Through the centuries, the craft of storytelling has been developed with the help of technology – candlelight, the printing press, electricity, film and the internet have all been incorporated into the way we make theatre. But this relationship is also inverted: performance design has challenged technology to create new ways to present live drama and interact with the audience. When staging a recent production of The Tempest, the Royal Shakespeare Company asked Intel and the Imaginarium Studios to work with us, exploring technologies to render cinematic environments in real time. For the first time ever, we created an animated character live on the RSC stage.
Such collaborations bring new audiences to Shakespeare and showcase the best of British creativity globally. There is vast potential for collaboration between technology companies and theatre, and the research and development carried out for such productions allows both theatre and technology sectors to learn new skills, develop new tools, and explore new ways of working.
In this talk, we will explore how theatre continues to impact the future of entertainment by pushing the boundaries of technology further still while maintaining a creative focus. At the RSC we have exciting experimentation in development with digital technology companies across the world. We’re engaging in research and development across virtual, augmented and mixed reality, and are always looking for ways to bring the very best live experience to our audiences and amplify that in new and digitally ways.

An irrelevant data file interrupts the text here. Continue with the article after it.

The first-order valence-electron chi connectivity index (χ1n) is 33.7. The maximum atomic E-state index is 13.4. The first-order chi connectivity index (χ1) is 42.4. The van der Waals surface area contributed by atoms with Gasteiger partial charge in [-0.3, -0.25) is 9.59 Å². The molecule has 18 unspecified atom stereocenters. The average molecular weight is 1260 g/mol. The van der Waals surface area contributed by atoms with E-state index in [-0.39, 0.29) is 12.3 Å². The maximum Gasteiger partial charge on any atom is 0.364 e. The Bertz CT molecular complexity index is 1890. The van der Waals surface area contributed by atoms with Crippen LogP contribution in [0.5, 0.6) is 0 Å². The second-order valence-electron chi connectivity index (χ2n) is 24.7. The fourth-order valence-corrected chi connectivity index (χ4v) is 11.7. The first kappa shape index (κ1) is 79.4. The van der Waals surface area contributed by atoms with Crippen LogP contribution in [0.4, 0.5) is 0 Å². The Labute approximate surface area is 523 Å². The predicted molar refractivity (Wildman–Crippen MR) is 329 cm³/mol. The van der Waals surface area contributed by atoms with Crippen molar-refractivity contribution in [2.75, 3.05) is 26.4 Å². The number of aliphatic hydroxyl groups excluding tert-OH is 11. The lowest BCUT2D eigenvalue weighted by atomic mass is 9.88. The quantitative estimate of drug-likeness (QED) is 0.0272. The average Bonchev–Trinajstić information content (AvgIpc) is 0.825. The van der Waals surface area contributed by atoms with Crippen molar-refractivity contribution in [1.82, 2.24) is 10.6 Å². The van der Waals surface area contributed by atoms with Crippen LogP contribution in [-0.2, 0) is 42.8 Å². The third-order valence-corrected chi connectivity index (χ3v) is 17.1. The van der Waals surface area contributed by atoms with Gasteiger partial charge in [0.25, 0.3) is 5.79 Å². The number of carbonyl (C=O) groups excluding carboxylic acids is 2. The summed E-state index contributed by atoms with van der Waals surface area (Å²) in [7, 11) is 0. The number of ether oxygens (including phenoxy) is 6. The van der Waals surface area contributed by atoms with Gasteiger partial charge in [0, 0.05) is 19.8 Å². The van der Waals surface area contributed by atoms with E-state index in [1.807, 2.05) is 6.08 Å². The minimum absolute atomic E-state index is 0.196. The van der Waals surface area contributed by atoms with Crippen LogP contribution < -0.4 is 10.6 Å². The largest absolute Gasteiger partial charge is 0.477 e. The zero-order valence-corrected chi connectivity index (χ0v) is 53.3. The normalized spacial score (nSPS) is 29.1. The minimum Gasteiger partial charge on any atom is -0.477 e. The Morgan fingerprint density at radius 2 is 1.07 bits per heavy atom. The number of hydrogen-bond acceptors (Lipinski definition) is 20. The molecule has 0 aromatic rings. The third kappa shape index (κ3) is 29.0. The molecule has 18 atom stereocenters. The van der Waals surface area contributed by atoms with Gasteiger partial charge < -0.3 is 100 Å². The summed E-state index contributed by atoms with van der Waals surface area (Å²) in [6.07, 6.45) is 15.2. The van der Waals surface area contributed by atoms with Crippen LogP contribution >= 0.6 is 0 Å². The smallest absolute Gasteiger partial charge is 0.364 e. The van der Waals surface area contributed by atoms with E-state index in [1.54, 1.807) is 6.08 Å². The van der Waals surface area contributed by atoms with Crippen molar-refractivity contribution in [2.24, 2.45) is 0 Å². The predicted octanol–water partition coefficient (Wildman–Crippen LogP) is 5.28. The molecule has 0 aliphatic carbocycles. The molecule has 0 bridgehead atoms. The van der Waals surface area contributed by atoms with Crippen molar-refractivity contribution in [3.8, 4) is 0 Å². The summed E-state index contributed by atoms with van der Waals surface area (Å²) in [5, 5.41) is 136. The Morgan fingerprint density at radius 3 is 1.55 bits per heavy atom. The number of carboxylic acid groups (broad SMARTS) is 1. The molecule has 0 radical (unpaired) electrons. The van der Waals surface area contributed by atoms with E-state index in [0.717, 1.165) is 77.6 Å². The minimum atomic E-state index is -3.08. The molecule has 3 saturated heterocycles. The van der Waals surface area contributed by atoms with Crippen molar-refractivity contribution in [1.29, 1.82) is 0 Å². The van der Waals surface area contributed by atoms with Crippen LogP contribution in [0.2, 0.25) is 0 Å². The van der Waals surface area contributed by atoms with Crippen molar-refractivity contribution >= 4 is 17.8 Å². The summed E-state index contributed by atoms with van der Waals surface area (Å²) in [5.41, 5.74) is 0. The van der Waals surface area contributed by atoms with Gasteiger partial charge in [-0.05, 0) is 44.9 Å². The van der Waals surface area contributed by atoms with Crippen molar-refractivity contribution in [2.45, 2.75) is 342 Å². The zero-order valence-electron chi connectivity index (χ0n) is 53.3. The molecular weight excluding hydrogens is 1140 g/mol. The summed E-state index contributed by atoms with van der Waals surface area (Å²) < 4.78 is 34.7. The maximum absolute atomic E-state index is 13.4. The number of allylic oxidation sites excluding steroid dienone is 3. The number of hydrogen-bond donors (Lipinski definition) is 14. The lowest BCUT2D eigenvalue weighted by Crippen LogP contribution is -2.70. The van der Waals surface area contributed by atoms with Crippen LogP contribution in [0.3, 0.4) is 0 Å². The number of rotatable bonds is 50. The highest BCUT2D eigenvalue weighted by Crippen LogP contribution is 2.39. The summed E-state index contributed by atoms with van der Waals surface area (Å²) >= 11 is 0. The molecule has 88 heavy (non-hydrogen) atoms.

Sarah Ellis is an award winning producer currently working with the Royal Shakespeare Company to explore new artistic initiatives and partnerships. In 2017, she became an Honorary Fellow at the University of Worcester for her work in arts and technology. In 2016 she was awarded The Hospital Club and Creatives Industries award for cross industry collaboration for her work on The Tempest in collaboration with Intel and in association with The Imaginarium Studios. In 2013 she was listed in the top 100 most influential people working in Gaming and Technology by The Hospital Club and Guardian Culture Professionals.
In partnership with Google’s Creative Lab, she recently produced Midsummer Night’s Dreaming, which won two Lovie Awards for Innovation and Experimentation. In 2012, she produced myShakespeare, an online artistic commissioning platform for the World Shakespeare Festival. In 2011, she was the producer of the RSC’s new work, Adelaide Road, which mixed live performance with an app and website map. As a theatre and spoken word producer, she has worked with the Old Vic Tunnels, Battersea Arts Centre, Birmingham REP, Contact, Freeword, Improbable, Southbank Centre, Soho Theatre, and Shunt. She has been Head of Creative Programmes at the Albany Theatre and Programme Manager for Apples & Snakes, England’s leading performance poetry organisation. She is a regular speaker and commentator on digital arts practice.